Source: Economic Times
The Ministry of Corporate Affairs has accepted the recommendations of a panel on new accounting standards, which seek to align the reporting requirements of Indian companies with the International Financial Reporting Standards (IFRS).
The new standards will initially be applicable for large companies that can voluntarily start adopting them in the next fiscal year starting April 1, 2015, before the rules become compulsory in the following year.
Conforming accounting practices to globally accepted standards will reduce the procedures companies need to make while expanding overseas or raising money abroad. Many companies, especially with overseas operations or listings, already follow IFRS or the US Generally Accepted Accounting Principles.
The National Advisory Committee on Accounting Stan dards submitted the recommendations to the government on December 12 and they had been accepted in its entirety. A notification making the new accounting standards, called Ind-AS, formal will be issued soon, a senior government official said on the condition on anonymity.
“The notification the by the MCA (Ministry of Corporate Affairs) will go a long way in sensitising the companies of the seriousness and urgency of this important financial reporting reform, and getting further momentum into the transition process,” said Sai Venkateshwaran, head of accounting advisory services at financial services firm KPMG in India. “The phased approach would also ensure that only larger companies adopt these standards in the first year, and the remaining companies would have the benefit of learning from the experience of these larger companies when they go in for adoption in subsequent periods.”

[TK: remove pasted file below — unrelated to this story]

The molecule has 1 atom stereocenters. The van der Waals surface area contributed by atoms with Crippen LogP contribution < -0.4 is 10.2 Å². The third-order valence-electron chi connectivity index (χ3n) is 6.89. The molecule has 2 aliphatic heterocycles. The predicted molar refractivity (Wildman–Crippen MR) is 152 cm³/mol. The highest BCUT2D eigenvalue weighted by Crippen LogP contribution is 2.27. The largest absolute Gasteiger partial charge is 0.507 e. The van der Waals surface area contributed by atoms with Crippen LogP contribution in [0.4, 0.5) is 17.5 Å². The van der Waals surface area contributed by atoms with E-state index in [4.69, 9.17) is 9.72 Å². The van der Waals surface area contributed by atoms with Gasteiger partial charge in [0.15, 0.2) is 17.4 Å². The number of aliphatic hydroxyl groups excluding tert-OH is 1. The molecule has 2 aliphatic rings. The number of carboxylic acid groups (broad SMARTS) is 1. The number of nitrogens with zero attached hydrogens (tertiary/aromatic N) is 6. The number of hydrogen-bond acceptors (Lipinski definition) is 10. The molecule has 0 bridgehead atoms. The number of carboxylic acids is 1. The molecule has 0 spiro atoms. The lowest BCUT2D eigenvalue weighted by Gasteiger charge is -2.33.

The committee’s report has specified certain carve outs or exceptions since India is only converging with IFRS and not adopting the guidelines entirely. Factors such as foreign-exchange volatility that Indian companies need to consider while reporting results have prevented the committee not to consider all aspects of IFRS. Banks, insurance companies and other finance companies will have a separate set of Ind-AS which will be rolled out later, the official said. “We’ll be hold “We’ll be holding meetings with the Reserve Bank of India and IRDA (Insurance Regulatory and Development Authority) to work on the new accounting standards for these sectors. It will be done in later phases.”
The panel has also ironed out differences between the definitions specified in the accounting standards and the Companies Act, including on related-party transaction.
“The recommendations have been submitted to the government. We have taken into account the interests of the industry and made our standards as globally accepted as possible.We have kept the carve outs to bare minimum as we are only adopting IFRS,” committee Chairman Amarjit Chopra said, declining to spell the contours of the recommendations made.
The committee has also incorporated several accounting standards recommended by the Chartered Accountants Institute, including on financial instruments.
The corporate affairs ministry, which is implementing the Companies Act, had in September reconstituted the committee to advise the central government on the formulation of accounting policies and accounting standards. The body will be in place until the National Financial Reporting Authority, proposed under the Companies Act 2013, is set up.